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Mechanically Induced Cavitation in Biological Systems

School for Engineering of Matter, Transport and Energy, Arizona State University, Tempe, AZ 85281, USA
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Academic Editors: Pietro Mascheroni and Haralambos Hatzikirou
Life 2021, 11(6), 546; https://doi.org/10.3390/life11060546
Received: 6 May 2021 / Revised: 3 June 2021 / Accepted: 7 June 2021 / Published: 10 June 2021
(This article belongs to the Special Issue Mechanical Forces in the Cell)
Cavitation bubbles form in soft biological systems when subjected to a negative pressure above a critical threshold, and dynamically change their size and shape in a violent manner. The critical threshold and dynamic response of these bubbles are known to be sensitive to the mechanical characteristics of highly compliant biological systems. Several recent studies have demonstrated different biological implications of cavitation events in biological systems, from therapeutic drug delivery and microsurgery to blunt injury mechanisms. Due to the rapidly increasing relevance of cavitation in biological and biomedical communities, it is necessary to review the current state-of-the-art theoretical framework, experimental techniques, and research trends with an emphasis on cavitation behavior in biologically relevant systems (e.g., tissue simulant and organs). In this review, we first introduce several theoretical models that predict bubble response in different types of biological systems and discuss the use of each model with physical interpretations. Then, we review the experimental techniques that allow the characterization of cavitation in biologically relevant systems with in-depth discussions of their unique advantages and disadvantages. Finally, we highlight key biological studies and findings, through the direct use of live cells or organs, for each experimental approach. View Full-Text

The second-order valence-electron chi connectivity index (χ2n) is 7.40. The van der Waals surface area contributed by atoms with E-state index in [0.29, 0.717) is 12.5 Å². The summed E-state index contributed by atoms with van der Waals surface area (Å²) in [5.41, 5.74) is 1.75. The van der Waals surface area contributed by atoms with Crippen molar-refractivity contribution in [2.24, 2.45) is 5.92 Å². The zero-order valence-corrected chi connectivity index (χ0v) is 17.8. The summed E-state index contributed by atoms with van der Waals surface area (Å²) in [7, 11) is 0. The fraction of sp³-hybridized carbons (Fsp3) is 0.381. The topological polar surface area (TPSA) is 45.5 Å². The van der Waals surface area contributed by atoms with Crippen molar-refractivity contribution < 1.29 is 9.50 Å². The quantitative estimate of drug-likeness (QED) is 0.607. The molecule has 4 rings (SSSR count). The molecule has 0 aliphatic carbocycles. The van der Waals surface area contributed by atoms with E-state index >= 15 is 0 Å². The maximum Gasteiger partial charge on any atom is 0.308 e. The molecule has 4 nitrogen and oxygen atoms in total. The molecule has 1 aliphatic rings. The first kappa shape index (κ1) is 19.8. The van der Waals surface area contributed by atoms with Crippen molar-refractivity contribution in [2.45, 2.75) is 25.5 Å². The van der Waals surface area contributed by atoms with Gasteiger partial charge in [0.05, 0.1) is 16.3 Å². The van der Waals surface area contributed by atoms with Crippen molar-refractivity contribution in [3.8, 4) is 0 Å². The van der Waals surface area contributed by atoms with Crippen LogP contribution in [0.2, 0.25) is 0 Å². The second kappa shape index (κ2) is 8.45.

Keywords: cavitation; soft matter; blunt injury mechanism; dynamic bubble behaviors; acceleration-induced pressure gradients cavitation; soft matter; blunt injury mechanism; dynamic bubble behaviors; acceleration-induced pressure gradients
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MDPI and ACS Style

Kim, C.; Choi, W.J.; Ng, Y.; Kang, W. Mechanically Induced Cavitation in Biological Systems. Life 2021, 11, 546. https://doi.org/10.3390/life11060546

AMA Style

Kim C, Choi WJ, Ng Y, Kang W. Mechanically Induced Cavitation in Biological Systems. Life. 2021; 11(6):546. https://doi.org/10.3390/life11060546

Chicago/Turabian Style

Kim, Chunghwan, Won J. Choi, Yisha Ng, and Wonmo Kang. 2021. "Mechanically Induced Cavitation in Biological Systems" Life 11, no. 6: 546. https://doi.org/10.3390/life11060546

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